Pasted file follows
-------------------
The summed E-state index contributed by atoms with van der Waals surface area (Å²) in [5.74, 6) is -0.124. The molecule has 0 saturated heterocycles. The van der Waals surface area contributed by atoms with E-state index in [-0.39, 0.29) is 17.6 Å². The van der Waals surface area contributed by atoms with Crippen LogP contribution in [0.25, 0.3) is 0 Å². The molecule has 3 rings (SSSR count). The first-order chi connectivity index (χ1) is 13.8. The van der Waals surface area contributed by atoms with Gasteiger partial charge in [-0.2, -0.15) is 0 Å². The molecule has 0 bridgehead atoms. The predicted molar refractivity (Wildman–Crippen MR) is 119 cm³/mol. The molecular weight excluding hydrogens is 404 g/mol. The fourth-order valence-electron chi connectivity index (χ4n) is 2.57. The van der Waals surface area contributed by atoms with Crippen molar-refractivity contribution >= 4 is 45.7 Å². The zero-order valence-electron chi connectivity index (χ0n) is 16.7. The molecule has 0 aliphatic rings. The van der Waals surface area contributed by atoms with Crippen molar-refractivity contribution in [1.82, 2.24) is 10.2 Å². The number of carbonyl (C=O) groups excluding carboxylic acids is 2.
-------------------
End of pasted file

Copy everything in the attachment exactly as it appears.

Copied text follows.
The summed E-state index contributed by atoms with van der Waals surface area (Å²) in [5.74, 6) is -0.124. The molecule has 0 saturated heterocycles. The van der Waals surface area contributed by atoms with E-state index in [-0.39, 0.29) is 17.6 Å². The van der Waals surface area contributed by atoms with Crippen LogP contribution in [0.25, 0.3) is 0 Å². The molecule has 3 rings (SSSR count). The first-order chi connectivity index (χ1) is 13.8. The van der Waals surface area contributed by atoms with Gasteiger partial charge in [-0.2, -0.15) is 0 Å². The molecule has 0 bridgehead atoms. The predicted molar refractivity (Wildman–Crippen MR) is 119 cm³/mol. The molecular weight excluding hydrogens is 404 g/mol. The fourth-order valence-electron chi connectivity index (χ4n) is 2.57. The van der Waals surface area contributed by atoms with Crippen molar-refractivity contribution >= 4 is 45.7 Å². The zero-order valence-electron chi connectivity index (χ0n) is 16.7. The molecule has 0 aliphatic rings. The van der Waals surface area contributed by atoms with Crippen molar-refractivity contribution in [1.82, 2.24) is 10.2 Å². The number of carbonyl (C=O) groups excluding carboxylic acids is 2.